Digital Health and Care Wales was recently presented with a Digital Leaders Impact Award for the development of its COVID-19 digital immunisation system. In 2020, it won best UK IT workplace from the BCS, British Computer Society. In 2021 its Chief Executive Helen Thomas was awarded UK Digital CEO of the Year and recently Finance Director Claire Osmundsen-Little was awarded Digital Finance Leader of the Year - clearly there’s something exciting going on.
“That's only been reinforced since I've arrived here,” said Evans. “Just to see the skills and the ambition of teams across the organisation is fantastic.”
There are five key strategic missions at Digital Health and Care Wales. “The first is to provide a platform for digital transformation,” said Evans “We manage data centres on behalf of NHS Wales; we lead on cybersecurity and resilience; we deliver the national network architecture – that's the digital platform that we need for all the different services that are delivered across Wales.”
The second mission is on data, framed as maximising the value of the shared single health and care record across Wales. “Data and information mean everything to health and care professionals, so we have worked really hard over a long time to ensure we have a comprehensive digital record for every patient in Wales, which can be viewed across every setting and every organisation.”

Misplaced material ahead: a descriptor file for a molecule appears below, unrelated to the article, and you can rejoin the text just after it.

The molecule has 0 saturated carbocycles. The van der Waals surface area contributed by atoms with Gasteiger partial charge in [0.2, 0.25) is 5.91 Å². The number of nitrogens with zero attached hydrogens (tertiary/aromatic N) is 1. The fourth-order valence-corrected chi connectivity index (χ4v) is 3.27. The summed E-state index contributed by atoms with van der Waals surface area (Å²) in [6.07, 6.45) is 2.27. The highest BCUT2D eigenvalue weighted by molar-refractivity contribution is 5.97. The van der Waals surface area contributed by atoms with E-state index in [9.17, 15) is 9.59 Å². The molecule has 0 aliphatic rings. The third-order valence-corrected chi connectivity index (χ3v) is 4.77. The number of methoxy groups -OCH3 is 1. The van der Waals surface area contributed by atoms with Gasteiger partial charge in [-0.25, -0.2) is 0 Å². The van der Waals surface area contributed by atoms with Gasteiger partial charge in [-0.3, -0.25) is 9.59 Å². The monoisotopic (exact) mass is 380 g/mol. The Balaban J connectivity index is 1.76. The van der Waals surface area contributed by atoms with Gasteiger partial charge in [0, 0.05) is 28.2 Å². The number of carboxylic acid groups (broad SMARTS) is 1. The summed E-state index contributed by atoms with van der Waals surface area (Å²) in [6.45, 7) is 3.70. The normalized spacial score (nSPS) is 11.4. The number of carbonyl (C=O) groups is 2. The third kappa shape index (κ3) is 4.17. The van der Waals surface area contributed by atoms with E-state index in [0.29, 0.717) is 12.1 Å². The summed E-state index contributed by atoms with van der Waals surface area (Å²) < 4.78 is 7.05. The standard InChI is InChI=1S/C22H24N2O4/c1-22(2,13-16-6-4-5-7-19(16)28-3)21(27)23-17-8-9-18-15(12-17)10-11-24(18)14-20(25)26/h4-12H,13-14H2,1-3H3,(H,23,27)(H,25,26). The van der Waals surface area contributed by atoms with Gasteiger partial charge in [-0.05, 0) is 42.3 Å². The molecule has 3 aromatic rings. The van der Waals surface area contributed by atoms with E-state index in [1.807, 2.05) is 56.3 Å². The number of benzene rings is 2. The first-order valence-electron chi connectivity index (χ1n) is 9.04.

These two missions are the foundation for delivering digital services. “Our third core mission is delivering excellent digital and technology services on top of the data and the infrastructure platform that we have.”
The fourth mission is driving value and innovation, which Evans sees as a way for the organisation to test itself. Are the data being collected and the digital services which professionals use actually improving health and wellbeing outcomes for patients and the public; and driving innovation in the way that health and care services are delivered?
The final mission for Digital Health and Care Wales is to be a trusted partner. “This underpins everything we do. We want people to work with us, and alongside us, to deliver world-class digital and data products which drive transformation in health and care.”
“We can’t achieve our ambitions on our own. It’s more than the NHS Wales family, and wider than health and care Wales; all health systems are facing the same challenges and there is so much we can learn from others across the UK and internationally, and from universities and industry.”